The and Lucifer (Satan), who is thrown out of Heaven to corrupt humankind. Satan, the most beautiful of the angels, is at his most impressive: he wakes up, on a burning lake in Hell, to find himself surrounded by his stunned followers. He has been defeated in the War of Heaven. theme of Fall and expulsion from Eden in Paradise Lost had been in Milton's mind from 1640s. His ambition was to compose an epic poem to rival the works of ancient writers, such as Homer and Virgil, whose grand vision in Aeneid left traced in his poem.


Paradise lost
Paradise Lost and Lucifer (Satan), who is thrown out of Heaven to corrupt humankind. Satan, the most beautiful of the angels, is at his most impressive: he wakes up, on a burning lake in Hell, to find himself surrounded by his stunned followers. He has been defeated in the War of Heaven.

Milton created a powerful and sympathetic portrait of Lucifer. His character bears similarities with Shakespeare's hero-villains Iago and Macbeth, whose intellectual nihilism is transformed into metaphysical drama.

Some critics have a problem with Lucifer being connected with heroes.


Paradise lost1
Paradise Lost and Lucifer (Satan), who is thrown out of Heaven to corrupt humankind. Satan, the most beautiful of the angels, is at his most impressive: he wakes up, on a burning lake in Hell, to find himself surrounded by his stunned followers. He has been defeated in the War of Heaven.

Milton's view influenced deeply Romantic poets William Blake and Percy Bysshe Shelley, who saw Satan as the real hero of the poem and a rebel against the tyranny of Heaven.


Paradise lost2
Paradise Lost and Lucifer (Satan), who is thrown out of Heaven to corrupt humankind. Satan, the most beautiful of the angels, is at his most impressive: he wakes up, on a burning lake in Hell, to find himself surrounded by his stunned followers. He has been defeated in the War of Heaven.

Many other works of art have been inspired by Paradise Lost, among them Joseph Haydn's oratorio The Creation, Alexander Pope's The Rape of the Lock and The Dunciad, John Keat's poem Endymion, Lord Byron's The Vision of Judgment, satanic Sauron in J.R.R. Tolkien's saga The Lord of the Rings.


Structure
Structure and Lucifer (Satan), who is thrown out of Heaven to corrupt humankind. Satan, the most beautiful of the angels, is at his most impressive: he wakes up, on a burning lake in Hell, to find himself surrounded by his stunned followers. He has been defeated in the War of Heaven.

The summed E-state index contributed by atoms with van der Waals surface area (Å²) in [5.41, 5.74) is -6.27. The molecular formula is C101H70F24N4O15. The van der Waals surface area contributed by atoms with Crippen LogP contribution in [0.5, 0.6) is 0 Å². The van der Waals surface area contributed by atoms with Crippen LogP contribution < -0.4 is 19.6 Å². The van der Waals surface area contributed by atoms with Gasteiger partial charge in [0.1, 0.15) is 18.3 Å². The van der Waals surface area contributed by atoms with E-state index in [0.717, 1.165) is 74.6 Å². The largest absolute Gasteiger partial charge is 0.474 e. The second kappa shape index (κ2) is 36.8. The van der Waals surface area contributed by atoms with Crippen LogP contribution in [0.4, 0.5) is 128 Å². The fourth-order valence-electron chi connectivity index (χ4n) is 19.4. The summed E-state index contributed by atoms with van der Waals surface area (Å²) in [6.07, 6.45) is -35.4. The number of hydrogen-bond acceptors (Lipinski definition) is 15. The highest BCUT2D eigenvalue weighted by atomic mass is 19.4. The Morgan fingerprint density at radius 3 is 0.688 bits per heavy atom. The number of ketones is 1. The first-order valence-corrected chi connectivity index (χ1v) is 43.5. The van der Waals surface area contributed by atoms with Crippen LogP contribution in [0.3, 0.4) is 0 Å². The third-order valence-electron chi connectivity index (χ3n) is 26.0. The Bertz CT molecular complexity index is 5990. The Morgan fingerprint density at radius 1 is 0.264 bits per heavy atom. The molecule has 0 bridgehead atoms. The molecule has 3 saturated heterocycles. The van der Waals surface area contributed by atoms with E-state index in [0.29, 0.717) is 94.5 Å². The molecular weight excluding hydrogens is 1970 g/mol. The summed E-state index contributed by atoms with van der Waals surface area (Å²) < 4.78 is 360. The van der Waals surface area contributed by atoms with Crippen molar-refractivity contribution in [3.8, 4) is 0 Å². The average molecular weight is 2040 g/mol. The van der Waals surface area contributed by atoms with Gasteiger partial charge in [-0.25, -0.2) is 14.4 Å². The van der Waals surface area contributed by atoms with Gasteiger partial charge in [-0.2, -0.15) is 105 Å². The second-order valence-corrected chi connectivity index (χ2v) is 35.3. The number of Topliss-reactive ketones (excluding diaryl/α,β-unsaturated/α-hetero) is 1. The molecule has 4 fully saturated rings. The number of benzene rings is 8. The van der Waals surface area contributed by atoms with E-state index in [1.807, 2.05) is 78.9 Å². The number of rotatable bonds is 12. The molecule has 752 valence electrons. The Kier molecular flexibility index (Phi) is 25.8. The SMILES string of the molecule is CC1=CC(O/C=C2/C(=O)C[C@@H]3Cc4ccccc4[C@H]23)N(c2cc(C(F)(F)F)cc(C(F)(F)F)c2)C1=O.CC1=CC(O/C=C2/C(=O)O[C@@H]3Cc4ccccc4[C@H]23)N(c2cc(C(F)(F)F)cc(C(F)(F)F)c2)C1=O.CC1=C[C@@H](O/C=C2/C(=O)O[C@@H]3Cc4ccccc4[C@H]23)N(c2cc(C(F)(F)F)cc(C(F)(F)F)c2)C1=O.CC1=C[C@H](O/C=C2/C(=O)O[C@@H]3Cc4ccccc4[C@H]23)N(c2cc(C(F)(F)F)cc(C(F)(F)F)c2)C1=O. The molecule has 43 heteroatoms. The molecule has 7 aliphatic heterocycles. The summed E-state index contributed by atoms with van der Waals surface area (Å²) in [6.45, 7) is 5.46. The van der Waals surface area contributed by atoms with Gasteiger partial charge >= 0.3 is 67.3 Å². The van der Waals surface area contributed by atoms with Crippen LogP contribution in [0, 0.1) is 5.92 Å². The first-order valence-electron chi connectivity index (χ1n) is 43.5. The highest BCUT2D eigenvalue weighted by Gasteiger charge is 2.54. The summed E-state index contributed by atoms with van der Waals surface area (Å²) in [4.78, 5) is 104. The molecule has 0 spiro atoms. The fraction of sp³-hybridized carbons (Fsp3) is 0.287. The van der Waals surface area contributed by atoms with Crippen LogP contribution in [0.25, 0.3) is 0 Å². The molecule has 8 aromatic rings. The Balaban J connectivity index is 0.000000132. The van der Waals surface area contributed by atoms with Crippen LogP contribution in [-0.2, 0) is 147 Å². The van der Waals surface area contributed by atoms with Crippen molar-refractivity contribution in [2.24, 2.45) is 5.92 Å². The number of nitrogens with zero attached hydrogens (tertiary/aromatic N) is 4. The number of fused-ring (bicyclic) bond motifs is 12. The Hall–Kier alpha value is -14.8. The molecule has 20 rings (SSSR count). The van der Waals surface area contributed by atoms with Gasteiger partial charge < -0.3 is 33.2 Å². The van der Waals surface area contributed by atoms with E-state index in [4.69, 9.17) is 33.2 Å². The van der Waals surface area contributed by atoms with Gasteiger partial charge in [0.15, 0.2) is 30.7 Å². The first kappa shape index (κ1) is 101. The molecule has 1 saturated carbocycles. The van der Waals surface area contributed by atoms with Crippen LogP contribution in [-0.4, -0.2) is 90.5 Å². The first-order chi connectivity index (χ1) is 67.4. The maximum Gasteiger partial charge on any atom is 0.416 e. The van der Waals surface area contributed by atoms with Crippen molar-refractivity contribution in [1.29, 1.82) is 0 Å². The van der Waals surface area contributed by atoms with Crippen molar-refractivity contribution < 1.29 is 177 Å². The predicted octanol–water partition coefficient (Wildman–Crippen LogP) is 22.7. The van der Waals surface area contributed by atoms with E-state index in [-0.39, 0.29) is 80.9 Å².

Epic

begins with an invocation

The story continues in medias res (in the middle of the story)

-just like Beowulf

high, lofty language

-just like Beowulf


Purpose of pl
Purpose of and Lucifer (Satan), who is thrown out of Heaven to corrupt humankind. Satan, the most beautiful of the angels, is at his most impressive: he wakes up, on a burning lake in Hell, to find himself surrounded by his stunned followers. He has been defeated in the War of Heaven. PL

  • Milton wrote Paradise Lost not long after the civil war in England.

    • Could have been written to explain the suffering or to give meaning to the suffering after the war.


The metaphysical period

http://www.dartmouth.edu/~milton/reading_room/pl/book_1/index.shtmlhttp://www.dartmouth.edu/~milton/reading_room/pl/book_1/index.shtml


Invocation lines 1 26
Invocation (lines 1 – 26)http://www.dartmouth.edu/~milton/reading_room/pl/book_1/index.shtml

On whom does Milton call to help him tell

the story?


What does milton say he wants to explain first
What does Milton say he wants to explain first?http://www.dartmouth.edu/~milton/reading_room/pl/book_1/index.shtml

What caused Adam and Eve to fall from grace and break God’s command.

Satan

How is Satan described?

Direct or indirect characterization?


The metaphysical period

Summarize the story of Adam and Eve ashttp://www.dartmouth.edu/~milton/reading_room/pl/book_1/index.shtml

Milton tells it.

How is the fall of Adam and Eve connected

to the fall of Satan and his league of

demons?


Hell lines 60 77
Hell (lines 60 – 77)http://www.dartmouth.edu/~milton/reading_room/pl/book_1/index.shtml

How is it described?

Who is Beelzebub?


The metaphysical period

What does Beelzebub say to Satan? (line 84 - )http://www.dartmouth.edu/~milton/reading_room/pl/book_1/index.shtml

What is Satan’s reaction to his fall into Hell? (lines 94-99)